Having determined that petitioner has not met its burden of proving that it had offered to provide a FAPE to the student during the 2001-02 school year, I must now consider whether respondents have met their burden of proving that the services provided to the student by Kildonan during that school year were appropriate (Application of a Child with a Disability, Appeal No. 02-027; Application of Bd. of Educ., Appeal No. 02-024). In order to meet that burden, the parents must show that the private school provided services to the student that were proper under the IDEA (Burlington, 471 U.S. 359, 370; Application of a Child with a Disability, Appeal No. 02-027). The private school need not employ certified special education teachers or have its own IEP for the student (Application of a Child with a Disability, Appeal No. 02-027).

        Petitioner asserts that Kildonan did not provide the student with an appropriate education. As proof of this, petitioner asserts that the student "dropped" out of Kildonan in March 2002. The record indicates conflicting testimony as to whether the student was on medical leave or had in fact dropped out of school (Transcript pp. 396-398, 405-407, 447-448, 537, 539). However, there was testimony that the student was a residential student until about early December 2001, at which time she became a day student (Transcript pp. 303-304). Even before this, the student's grades became worse in terms of academic achievement since the end of the previous year (Transcript p. 304; Exhibits 14, F, G, H). Kildonan was not addressing this student's individual needs at the start of the 2001-02 school year. This is apparent because her grades started to fall from the beginning of the school year, she then changed from being a residential student to a non-residential student and her grades continue to fall, there was a lack of counseling which became more apparent as the school year progressed (Transcript p. 544), and the student wasn't in a math class despite her shortcomings in this subject area (Transcript p. 284). It also appears that the student needed the more structured environment that the proctored study halls provided in the residential program (See, Application of a Child with a Disability, Appeal No. 01-054). By the time she became a day student her grades were already slipping, and although there is conflicting testimony that the student either dropped out of Kildonan or was on medical leave, there is no indication in the record that she has attended Kildonan since March 2002.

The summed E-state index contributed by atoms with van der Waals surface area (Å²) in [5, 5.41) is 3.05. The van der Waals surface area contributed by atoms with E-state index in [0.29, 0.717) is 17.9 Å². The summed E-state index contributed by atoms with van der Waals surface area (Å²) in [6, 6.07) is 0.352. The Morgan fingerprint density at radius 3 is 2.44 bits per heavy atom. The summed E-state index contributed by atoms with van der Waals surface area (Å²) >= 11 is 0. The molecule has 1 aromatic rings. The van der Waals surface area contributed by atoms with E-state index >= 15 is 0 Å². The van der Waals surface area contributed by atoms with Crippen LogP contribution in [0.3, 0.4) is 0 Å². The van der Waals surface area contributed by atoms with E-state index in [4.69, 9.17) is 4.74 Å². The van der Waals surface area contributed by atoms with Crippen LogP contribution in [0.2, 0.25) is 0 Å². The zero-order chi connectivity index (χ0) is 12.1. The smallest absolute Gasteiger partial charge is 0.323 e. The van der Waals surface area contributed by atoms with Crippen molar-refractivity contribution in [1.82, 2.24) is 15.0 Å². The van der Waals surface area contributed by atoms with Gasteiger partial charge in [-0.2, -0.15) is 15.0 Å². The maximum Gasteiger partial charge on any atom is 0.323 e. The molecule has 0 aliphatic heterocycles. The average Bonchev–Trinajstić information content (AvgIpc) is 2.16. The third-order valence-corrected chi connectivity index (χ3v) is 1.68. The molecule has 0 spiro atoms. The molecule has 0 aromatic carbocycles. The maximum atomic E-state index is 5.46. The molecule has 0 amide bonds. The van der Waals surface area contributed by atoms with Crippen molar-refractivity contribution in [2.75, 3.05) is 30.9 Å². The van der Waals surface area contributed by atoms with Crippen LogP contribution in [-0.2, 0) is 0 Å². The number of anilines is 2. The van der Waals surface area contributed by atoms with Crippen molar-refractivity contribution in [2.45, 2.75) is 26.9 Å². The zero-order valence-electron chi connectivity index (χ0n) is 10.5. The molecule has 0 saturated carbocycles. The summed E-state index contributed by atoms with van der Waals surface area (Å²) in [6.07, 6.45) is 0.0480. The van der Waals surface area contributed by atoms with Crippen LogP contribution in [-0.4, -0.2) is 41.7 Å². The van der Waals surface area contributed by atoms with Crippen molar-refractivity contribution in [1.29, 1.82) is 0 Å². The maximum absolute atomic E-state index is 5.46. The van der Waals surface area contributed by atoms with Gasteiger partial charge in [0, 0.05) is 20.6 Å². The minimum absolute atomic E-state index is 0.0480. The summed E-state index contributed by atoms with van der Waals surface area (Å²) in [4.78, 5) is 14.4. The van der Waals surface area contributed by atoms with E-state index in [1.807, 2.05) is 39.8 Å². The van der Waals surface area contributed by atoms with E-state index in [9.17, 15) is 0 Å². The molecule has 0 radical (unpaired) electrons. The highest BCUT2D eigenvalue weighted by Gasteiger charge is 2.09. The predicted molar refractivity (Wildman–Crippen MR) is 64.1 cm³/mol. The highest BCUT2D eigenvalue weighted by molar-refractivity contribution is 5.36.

This student also has psychological needs that are not being met. The student's psychological needs were not being addressed by Kildonan because Kildonan was not even offering counseling services addressing her psychological needs while she was supposed to be out on medical leave for clinical depression and anxiety (Transcript pp. 417-418, 544; see, Exhibit N).